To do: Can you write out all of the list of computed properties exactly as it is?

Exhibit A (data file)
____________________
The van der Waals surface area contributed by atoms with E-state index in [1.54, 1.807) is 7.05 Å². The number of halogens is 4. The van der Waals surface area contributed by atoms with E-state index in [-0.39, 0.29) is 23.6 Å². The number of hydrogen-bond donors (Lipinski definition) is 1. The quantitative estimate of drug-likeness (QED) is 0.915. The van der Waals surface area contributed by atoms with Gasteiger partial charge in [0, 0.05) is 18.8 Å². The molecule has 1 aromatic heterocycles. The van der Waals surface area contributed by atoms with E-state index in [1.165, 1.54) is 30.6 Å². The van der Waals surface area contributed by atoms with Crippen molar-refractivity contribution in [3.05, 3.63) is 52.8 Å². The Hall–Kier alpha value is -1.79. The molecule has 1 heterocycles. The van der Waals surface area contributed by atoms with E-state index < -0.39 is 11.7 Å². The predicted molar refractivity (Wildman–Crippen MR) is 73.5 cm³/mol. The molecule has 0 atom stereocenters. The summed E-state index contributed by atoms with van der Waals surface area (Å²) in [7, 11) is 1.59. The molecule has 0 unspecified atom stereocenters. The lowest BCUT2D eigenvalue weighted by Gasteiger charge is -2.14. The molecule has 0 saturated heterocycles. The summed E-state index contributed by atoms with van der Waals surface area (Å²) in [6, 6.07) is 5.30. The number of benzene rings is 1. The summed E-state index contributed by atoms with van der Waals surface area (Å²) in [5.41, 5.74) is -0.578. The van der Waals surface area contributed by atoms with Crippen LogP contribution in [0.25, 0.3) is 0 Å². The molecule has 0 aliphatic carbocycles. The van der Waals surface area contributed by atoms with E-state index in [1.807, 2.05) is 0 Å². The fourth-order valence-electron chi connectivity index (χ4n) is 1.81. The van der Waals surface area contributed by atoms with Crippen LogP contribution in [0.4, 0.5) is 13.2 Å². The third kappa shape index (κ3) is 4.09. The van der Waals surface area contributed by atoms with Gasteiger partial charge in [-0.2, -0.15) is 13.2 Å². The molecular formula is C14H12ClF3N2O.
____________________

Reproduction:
The van der Waals surface area contributed by atoms with E-state index in [1.54, 1.807) is 7.05 Å². The number of halogens is 4. The van der Waals surface area contributed by atoms with E-state index in [-0.39, 0.29) is 23.6 Å². The number of hydrogen-bond donors (Lipinski definition) is 1. The quantitative estimate of drug-likeness (QED) is 0.915. The van der Waals surface area contributed by atoms with Gasteiger partial charge in [0, 0.05) is 18.8 Å². The molecule has 1 aromatic heterocycles. The van der Waals surface area contributed by atoms with E-state index in [1.165, 1.54) is 30.6 Å². The van der Waals surface area contributed by atoms with Crippen molar-refractivity contribution in [3.05, 3.63) is 52.8 Å². The Hall–Kier alpha value is -1.79. The molecule has 1 heterocycles. The van der Waals surface area contributed by atoms with E-state index < -0.39 is 11.7 Å². The predicted molar refractivity (Wildman–Crippen MR) is 73.5 cm³/mol. The molecule has 0 atom stereocenters. The summed E-state index contributed by atoms with van der Waals surface area (Å²) in [7, 11) is 1.59. The molecule has 0 unspecified atom stereocenters. The lowest BCUT2D eigenvalue weighted by Gasteiger charge is -2.14. The molecule has 0 saturated heterocycles. The summed E-state index contributed by atoms with van der Waals surface area (Å²) in [6, 6.07) is 5.30. The number of benzene rings is 1. The summed E-state index contributed by atoms with van der Waals surface area (Å²) in [5.41, 5.74) is -0.578. The van der Waals surface area contributed by atoms with Crippen LogP contribution in [0.25, 0.3) is 0 Å². The molecule has 0 aliphatic carbocycles. The van der Waals surface area contributed by atoms with E-state index in [1.807, 2.05) is 0 Å². The fourth-order valence-electron chi connectivity index (χ4n) is 1.81. The van der Waals surface area contributed by atoms with Crippen LogP contribution in [0.4, 0.5) is 13.2 Å². The third kappa shape index (κ3) is 4.09. The van der Waals surface area contributed by atoms with Gasteiger partial charge in [-0.2, -0.15) is 13.2 Å². The molecular formula is C14H12ClF3N2O.